"Kitabu kimetolewa na Rashidi"
Translation:A book has been given by Rashidi
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I think this means "The/A book has been published by Rashidi."
I just made the following report and thought I'd share it here.
According to the Kamusi Project dictionary, -tolewa means "be published", "be given", "be said", "be offered", "be put out" ...
"The book has been removed by Rashidi" is surely Kitabu kimeondolewa na Rashidi, no?
If I'm wrong, the Kamusi Project dictionary has some serious gaps.
Glos.be is such a great resource isn't it? They've got dictionaries (of varying sizes) for just about every language and then the corpus of translations, and the corpus wouldn't be half of what it is without the Jehovah's Witnesses. I have pretty mixed feelings about the content of their writing, but I am very grateful that they produce so much writing on such a variety of topics, and I trust that their translations are of a high standard. Excellent for learning languages that don't have much in the way of resources.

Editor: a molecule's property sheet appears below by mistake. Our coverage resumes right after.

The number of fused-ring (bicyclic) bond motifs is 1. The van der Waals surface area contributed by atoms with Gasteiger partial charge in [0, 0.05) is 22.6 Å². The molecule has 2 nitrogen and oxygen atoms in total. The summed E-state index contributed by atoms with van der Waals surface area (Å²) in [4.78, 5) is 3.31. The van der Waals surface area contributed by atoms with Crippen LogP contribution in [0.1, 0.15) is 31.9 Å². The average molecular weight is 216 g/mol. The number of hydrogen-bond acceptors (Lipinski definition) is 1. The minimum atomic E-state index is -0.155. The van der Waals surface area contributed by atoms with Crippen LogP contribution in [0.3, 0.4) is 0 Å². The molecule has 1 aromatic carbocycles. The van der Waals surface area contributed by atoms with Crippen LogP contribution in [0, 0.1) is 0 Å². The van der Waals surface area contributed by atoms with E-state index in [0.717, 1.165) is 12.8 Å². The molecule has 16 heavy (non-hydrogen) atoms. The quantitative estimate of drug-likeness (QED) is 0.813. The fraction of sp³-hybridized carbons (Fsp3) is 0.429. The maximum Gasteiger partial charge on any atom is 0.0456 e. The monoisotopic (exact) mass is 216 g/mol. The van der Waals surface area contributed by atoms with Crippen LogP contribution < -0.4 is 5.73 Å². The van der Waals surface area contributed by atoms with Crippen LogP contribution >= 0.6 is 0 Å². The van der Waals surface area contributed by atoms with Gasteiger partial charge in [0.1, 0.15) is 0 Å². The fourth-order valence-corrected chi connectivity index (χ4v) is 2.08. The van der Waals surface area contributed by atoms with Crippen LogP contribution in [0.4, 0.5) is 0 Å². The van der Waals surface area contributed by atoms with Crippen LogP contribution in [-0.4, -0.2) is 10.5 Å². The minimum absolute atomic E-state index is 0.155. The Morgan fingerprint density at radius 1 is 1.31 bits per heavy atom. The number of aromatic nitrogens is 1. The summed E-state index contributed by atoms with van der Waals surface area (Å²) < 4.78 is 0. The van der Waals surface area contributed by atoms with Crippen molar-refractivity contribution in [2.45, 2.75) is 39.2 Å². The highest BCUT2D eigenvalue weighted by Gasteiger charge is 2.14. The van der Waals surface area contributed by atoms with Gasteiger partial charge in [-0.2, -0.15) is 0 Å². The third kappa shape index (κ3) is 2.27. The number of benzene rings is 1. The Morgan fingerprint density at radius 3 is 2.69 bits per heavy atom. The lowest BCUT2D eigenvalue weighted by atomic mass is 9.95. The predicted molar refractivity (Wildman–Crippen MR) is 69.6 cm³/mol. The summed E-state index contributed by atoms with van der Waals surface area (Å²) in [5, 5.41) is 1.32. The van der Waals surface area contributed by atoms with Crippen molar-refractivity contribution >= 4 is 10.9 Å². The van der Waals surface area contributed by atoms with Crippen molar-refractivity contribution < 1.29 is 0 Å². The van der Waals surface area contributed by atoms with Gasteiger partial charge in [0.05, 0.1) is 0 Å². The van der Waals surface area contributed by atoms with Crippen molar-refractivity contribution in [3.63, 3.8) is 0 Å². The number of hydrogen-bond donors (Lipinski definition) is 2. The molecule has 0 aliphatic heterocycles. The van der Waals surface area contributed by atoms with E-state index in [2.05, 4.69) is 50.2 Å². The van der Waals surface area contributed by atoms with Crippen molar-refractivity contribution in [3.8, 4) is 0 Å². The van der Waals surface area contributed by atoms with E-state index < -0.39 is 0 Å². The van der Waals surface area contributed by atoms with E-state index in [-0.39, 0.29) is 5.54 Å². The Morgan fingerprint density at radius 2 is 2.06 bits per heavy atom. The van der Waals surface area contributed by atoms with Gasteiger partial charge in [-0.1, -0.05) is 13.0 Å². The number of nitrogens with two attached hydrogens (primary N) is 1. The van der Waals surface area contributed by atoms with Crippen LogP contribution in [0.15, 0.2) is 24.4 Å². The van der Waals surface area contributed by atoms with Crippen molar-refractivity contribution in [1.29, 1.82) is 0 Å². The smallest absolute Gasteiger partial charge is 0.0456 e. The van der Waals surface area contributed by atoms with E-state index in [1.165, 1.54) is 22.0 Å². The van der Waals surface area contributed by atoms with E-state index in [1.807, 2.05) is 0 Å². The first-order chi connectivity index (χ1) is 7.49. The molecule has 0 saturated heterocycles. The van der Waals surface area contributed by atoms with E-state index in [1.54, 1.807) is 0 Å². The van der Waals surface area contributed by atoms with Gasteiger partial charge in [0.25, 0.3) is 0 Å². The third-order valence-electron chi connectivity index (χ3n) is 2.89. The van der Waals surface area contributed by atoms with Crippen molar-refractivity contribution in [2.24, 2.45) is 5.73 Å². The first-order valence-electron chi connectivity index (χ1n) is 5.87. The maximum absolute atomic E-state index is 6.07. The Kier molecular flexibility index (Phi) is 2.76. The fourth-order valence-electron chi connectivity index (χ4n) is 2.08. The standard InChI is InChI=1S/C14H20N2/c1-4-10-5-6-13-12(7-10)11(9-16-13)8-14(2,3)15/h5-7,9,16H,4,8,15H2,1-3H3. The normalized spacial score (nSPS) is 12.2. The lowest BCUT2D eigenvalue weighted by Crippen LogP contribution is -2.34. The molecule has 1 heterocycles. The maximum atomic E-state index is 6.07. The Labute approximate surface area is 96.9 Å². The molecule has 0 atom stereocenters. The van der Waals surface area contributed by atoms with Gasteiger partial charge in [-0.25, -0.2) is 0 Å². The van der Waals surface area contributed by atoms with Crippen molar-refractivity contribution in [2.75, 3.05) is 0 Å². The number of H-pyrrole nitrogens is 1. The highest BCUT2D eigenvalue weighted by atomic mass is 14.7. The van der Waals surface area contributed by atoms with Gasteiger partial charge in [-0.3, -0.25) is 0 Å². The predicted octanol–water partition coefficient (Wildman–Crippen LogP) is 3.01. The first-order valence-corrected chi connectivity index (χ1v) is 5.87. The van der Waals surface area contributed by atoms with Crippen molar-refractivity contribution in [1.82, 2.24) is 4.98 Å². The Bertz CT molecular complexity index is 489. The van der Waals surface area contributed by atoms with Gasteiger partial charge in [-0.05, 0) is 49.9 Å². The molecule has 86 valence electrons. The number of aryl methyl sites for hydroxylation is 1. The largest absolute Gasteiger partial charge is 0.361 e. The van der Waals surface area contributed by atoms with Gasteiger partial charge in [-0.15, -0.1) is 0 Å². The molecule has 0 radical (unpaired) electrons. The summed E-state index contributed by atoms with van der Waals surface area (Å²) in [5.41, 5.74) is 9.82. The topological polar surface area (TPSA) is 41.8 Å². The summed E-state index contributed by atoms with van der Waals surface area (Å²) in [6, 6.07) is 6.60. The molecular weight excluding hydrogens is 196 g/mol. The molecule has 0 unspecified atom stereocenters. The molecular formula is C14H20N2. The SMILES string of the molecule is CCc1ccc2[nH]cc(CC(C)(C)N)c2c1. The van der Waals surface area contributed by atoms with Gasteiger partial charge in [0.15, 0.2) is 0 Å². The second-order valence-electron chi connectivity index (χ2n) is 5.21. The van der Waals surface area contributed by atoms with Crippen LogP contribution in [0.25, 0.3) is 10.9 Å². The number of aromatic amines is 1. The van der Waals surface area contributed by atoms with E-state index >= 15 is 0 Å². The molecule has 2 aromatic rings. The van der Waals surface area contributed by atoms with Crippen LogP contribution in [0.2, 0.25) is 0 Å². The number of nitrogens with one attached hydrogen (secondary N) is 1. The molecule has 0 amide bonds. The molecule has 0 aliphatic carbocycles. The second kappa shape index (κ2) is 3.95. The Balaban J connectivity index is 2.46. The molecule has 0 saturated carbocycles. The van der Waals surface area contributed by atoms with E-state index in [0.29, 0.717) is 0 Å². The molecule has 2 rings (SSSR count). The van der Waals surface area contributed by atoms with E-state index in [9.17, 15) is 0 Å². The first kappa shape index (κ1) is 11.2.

For anyone who doesn't know it:
You don't have to do it just between Swahili and English either.
It actually can be both. The base verb "toa" is to pull out/to take out. In that way "to be removed" for "tolewa" in the sense of removed from the book shelf. However, in this specific sentence, from the context (little, as I must admit ;) ) I would agree that "The book has been published by Rashidi." seems best (is the most correct translation).
"Kitabu kimetolewa na Rashidi -" "The book is donated by Rashidi."
Incorrect: " --- given by Rashidi."
"The book is published by Rashidi:"
1) Rashidi would not publish a book; it takes a publisher to;
2) this latter sense ('published') is correctly rendered -
"Kitabu kimechapiswa na Rashidi,"
if Rashidi himself had cause and means to do so (i.e. kuchapisa: print --- .)
Please note the English tenses deriving from the Swahili verbs, not unlike renderings of the incohative 'kuvaa.'